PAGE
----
so guess what kind of program we will run. If you said test prep- you are correct. And we wonder why student engagement is a problem.

doyle said...

Dear John,

I love the way you and Micah approach science. I am curious why he abandons his hypotheses as he does.

As far as the moon's distance goes, you might play with parallax. You're a wonderful teacher--let me know how it goes.

And what evidence do any of us have that he has the wrong answers?

Dear Luann Lee,


At least my kids can see cells with microscopes--a start.

Dear Shannon,

It's frustrating, no? I'm going to keep working on the thinking, come what may.

Thanks for the warm words.

Dear Teacherfish,

I'm wrestling with this whole thing--if I manage to get the kids to start using their noodles, I am convinced (and have evidence to back it) that they will do OK on the tests here in Jersey.

If the state only uses level 1 knowledge questions, though, I may be screwed.

Ask me again in July when I get the results....

I talk big now. Come March, I'll be in full panic mode, shoving facts down the gullets of my children.

doyle said...

Dear Anonymous,

I love the Sir Robinson video. Alas, I deleted it because I had no idea what the video showed--YouTube is blocked at school.

So here it is!

John T. Spencer said...

I asked Micah why he changed his original hypothesis. It happened after he turned a flashlight on outside.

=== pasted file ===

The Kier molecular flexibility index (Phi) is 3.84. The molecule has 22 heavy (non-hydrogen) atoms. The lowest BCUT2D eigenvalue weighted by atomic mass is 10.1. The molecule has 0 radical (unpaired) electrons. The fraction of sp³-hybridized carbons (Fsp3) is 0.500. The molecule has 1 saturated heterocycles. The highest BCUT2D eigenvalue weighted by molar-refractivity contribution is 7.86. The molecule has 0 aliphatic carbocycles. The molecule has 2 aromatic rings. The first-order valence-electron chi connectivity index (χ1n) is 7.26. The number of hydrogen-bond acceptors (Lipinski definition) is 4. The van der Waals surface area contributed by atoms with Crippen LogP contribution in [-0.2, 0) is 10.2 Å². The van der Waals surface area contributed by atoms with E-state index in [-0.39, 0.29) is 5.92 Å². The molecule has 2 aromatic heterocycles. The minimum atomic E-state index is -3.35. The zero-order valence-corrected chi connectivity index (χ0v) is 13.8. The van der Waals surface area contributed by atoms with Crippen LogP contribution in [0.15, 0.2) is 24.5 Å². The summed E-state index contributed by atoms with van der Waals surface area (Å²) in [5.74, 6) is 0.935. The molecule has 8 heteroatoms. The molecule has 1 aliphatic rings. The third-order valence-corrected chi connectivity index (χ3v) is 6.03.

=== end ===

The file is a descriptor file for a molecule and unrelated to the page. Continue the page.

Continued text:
He realized that if you can't see a flashlight in the day but you can see the moon in the day, there must be something on the inside that lets it light up. (Maybe he compared it to his night light?)

He gave me a different reason tonight, though. He said that cotton candy can get bigger and smaller just like the moon (poor kid doesn't understand optical illusions). Just the other night the moon looked huge to him. Giant, really. He was worried that it was going to crash into the mountain.

His questions and answers are both more simplistic and deeper than I ever could have imagined.

J Bowie said...

Best post and thread of comments I've read in quite some time on any blog, any where. Thanks to all!

I've been challenging my students to give me some direct, observable evidence that the Earth is moving around the Sun instead of the other way around. I've told them that I can clearly see the Sun "move" through the sky, but there are no gale force winds and the Earth doesn't "feel" like its moving to me!

Additionally, since I live down near the Bible Belt, I play Devil's Advocate (pun intended) and tell them that my Bible tells me that the "Earth is laid on it's foundation and cannot be moved" (see Psalms 104). I do that because so many of my students have been taught to respect the Bible as the inerrant Word of God and many of them take everything from the pulpit as the Gospel! (pun intended again).

All of that to say I've only had a few students who were willing to match wits with me on the issue. I'm afraid I didn't set up a situation in which the students would be comfortable to take the risk and have therefore not gotten any deeper in their thinking.

I'm not sure that anyone (even though I was explicit) realized what my intent was. So, there's always next year. Maybe I can convince someone to actually get some evidence for helio-centrism, because I surely have tons of evidence for geo-centrism!

doyle said...

Dear John,

Keep us posted on the Micah Hypothesis, either here or on your blog. It's fascinating, and it's important.

Dear J Bowie,

Thanks for the warm words.

I love playing devil's advocate, but I've learned to make it clear I am doing so now. Last thing a parent wants to hear at supper is that the Earth is flat, Dr. Doyle says so....